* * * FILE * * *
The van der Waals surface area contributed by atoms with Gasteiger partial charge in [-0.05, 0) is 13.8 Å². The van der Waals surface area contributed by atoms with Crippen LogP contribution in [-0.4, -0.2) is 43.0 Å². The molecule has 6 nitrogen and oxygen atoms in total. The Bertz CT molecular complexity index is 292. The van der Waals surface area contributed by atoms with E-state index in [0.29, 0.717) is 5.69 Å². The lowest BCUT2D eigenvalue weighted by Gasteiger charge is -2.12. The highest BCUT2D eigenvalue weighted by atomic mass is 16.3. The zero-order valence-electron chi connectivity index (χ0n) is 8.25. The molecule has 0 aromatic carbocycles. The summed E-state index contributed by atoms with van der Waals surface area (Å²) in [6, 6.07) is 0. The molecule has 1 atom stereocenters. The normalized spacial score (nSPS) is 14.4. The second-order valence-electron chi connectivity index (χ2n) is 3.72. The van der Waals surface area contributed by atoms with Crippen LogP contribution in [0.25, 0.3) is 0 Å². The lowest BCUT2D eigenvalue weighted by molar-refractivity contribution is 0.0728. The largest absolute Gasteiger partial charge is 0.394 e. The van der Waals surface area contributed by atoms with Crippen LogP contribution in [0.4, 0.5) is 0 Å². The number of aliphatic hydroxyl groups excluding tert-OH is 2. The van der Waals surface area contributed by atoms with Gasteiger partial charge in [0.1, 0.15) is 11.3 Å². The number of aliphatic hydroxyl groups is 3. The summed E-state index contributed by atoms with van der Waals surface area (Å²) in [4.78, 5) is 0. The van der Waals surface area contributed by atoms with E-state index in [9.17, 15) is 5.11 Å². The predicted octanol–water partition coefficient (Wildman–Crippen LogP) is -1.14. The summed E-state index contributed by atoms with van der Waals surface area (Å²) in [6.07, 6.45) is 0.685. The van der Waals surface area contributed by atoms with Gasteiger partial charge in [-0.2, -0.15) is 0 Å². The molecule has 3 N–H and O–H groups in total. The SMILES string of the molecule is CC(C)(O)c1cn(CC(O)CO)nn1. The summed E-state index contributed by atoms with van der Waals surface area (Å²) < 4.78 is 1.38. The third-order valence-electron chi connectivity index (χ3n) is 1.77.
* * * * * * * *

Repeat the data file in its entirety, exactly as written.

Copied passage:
The van der Waals surface area contributed by atoms with Gasteiger partial charge in [-0.05, 0) is 13.8 Å². The van der Waals surface area contributed by atoms with Crippen LogP contribution in [-0.4, -0.2) is 43.0 Å². The molecule has 6 nitrogen and oxygen atoms in total. The Bertz CT molecular complexity index is 292. The van der Waals surface area contributed by atoms with E-state index in [0.29, 0.717) is 5.69 Å². The lowest BCUT2D eigenvalue weighted by Gasteiger charge is -2.12. The highest BCUT2D eigenvalue weighted by atomic mass is 16.3. The zero-order valence-electron chi connectivity index (χ0n) is 8.25. The molecule has 0 aromatic carbocycles. The summed E-state index contributed by atoms with van der Waals surface area (Å²) in [6, 6.07) is 0. The molecule has 1 atom stereocenters. The normalized spacial score (nSPS) is 14.4. The second-order valence-electron chi connectivity index (χ2n) is 3.72. The van der Waals surface area contributed by atoms with Crippen LogP contribution in [0.25, 0.3) is 0 Å². The lowest BCUT2D eigenvalue weighted by molar-refractivity contribution is 0.0728. The largest absolute Gasteiger partial charge is 0.394 e. The van der Waals surface area contributed by atoms with Crippen LogP contribution in [0.4, 0.5) is 0 Å². The number of aliphatic hydroxyl groups excluding tert-OH is 2. The van der Waals surface area contributed by atoms with Gasteiger partial charge in [0.1, 0.15) is 11.3 Å². The number of aliphatic hydroxyl groups is 3. The summed E-state index contributed by atoms with van der Waals surface area (Å²) in [4.78, 5) is 0. The van der Waals surface area contributed by atoms with E-state index in [9.17, 15) is 5.11 Å². The predicted octanol–water partition coefficient (Wildman–Crippen LogP) is -1.14. The summed E-state index contributed by atoms with van der Waals surface area (Å²) in [6.07, 6.45) is 0.685. The van der Waals surface area contributed by atoms with Gasteiger partial charge in [-0.2, -0.15) is 0 Å². The molecule has 3 N–H and O–H groups in total. The SMILES string of the molecule is CC(C)(O)c1cn(CC(O)CO)nn1. The summed E-state index contributed by atoms with van der Waals surface area (Å²) < 4.78 is 1.38. The third-order valence-electron chi connectivity index (χ3n) is 1.77.